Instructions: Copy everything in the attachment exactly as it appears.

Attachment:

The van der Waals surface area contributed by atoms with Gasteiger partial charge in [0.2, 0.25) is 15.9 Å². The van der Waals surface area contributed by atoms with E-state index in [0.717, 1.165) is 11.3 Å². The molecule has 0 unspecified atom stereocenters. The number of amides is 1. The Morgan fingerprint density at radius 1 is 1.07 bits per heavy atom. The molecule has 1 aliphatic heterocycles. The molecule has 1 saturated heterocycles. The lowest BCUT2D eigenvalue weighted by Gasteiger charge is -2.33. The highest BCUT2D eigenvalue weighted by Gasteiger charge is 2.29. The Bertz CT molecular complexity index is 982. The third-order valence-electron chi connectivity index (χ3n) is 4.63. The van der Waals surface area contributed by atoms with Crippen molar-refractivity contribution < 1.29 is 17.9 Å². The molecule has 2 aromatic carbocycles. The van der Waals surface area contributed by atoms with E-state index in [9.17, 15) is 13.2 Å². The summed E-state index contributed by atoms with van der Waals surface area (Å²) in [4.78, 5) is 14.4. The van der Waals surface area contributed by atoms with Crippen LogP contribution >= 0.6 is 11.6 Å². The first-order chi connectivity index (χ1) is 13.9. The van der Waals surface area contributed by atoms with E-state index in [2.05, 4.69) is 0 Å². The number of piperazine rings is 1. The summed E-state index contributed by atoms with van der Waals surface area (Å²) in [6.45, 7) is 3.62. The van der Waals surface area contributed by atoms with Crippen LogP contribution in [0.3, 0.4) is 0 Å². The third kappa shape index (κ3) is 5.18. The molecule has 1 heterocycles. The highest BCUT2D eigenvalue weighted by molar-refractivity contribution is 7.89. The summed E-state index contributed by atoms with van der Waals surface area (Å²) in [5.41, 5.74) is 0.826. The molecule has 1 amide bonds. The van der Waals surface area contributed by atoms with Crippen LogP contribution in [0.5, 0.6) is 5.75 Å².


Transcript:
The van der Waals surface area contributed by atoms with Gasteiger partial charge in [0.2, 0.25) is 15.9 Å². The van der Waals surface area contributed by atoms with E-state index in [0.717, 1.165) is 11.3 Å². The molecule has 0 unspecified atom stereocenters. The number of amides is 1. The Morgan fingerprint density at radius 1 is 1.07 bits per heavy atom. The molecule has 1 aliphatic heterocycles. The molecule has 1 saturated heterocycles. The lowest BCUT2D eigenvalue weighted by Gasteiger charge is -2.33. The highest BCUT2D eigenvalue weighted by Gasteiger charge is 2.29. The Bertz CT molecular complexity index is 982. The third-order valence-electron chi connectivity index (χ3n) is 4.63. The van der Waals surface area contributed by atoms with Crippen molar-refractivity contribution < 1.29 is 17.9 Å². The molecule has 2 aromatic carbocycles. The van der Waals surface area contributed by atoms with E-state index in [9.17, 15) is 13.2 Å². The summed E-state index contributed by atoms with van der Waals surface area (Å²) in [4.78, 5) is 14.4. The van der Waals surface area contributed by atoms with Crippen LogP contribution >= 0.6 is 11.6 Å². The first-order chi connectivity index (χ1) is 13.9. The van der Waals surface area contributed by atoms with E-state index in [2.05, 4.69) is 0 Å². The number of piperazine rings is 1. The summed E-state index contributed by atoms with van der Waals surface area (Å²) in [6.45, 7) is 3.62. The van der Waals surface area contributed by atoms with Crippen LogP contribution in [0.3, 0.4) is 0 Å². The third kappa shape index (κ3) is 5.18. The molecule has 1 heterocycles. The highest BCUT2D eigenvalue weighted by molar-refractivity contribution is 7.89. The summed E-state index contributed by atoms with van der Waals surface area (Å²) in [5.41, 5.74) is 0.826. The molecule has 1 amide bonds. The van der Waals surface area contributed by atoms with Crippen LogP contribution in [0.5, 0.6) is 5.75 Å².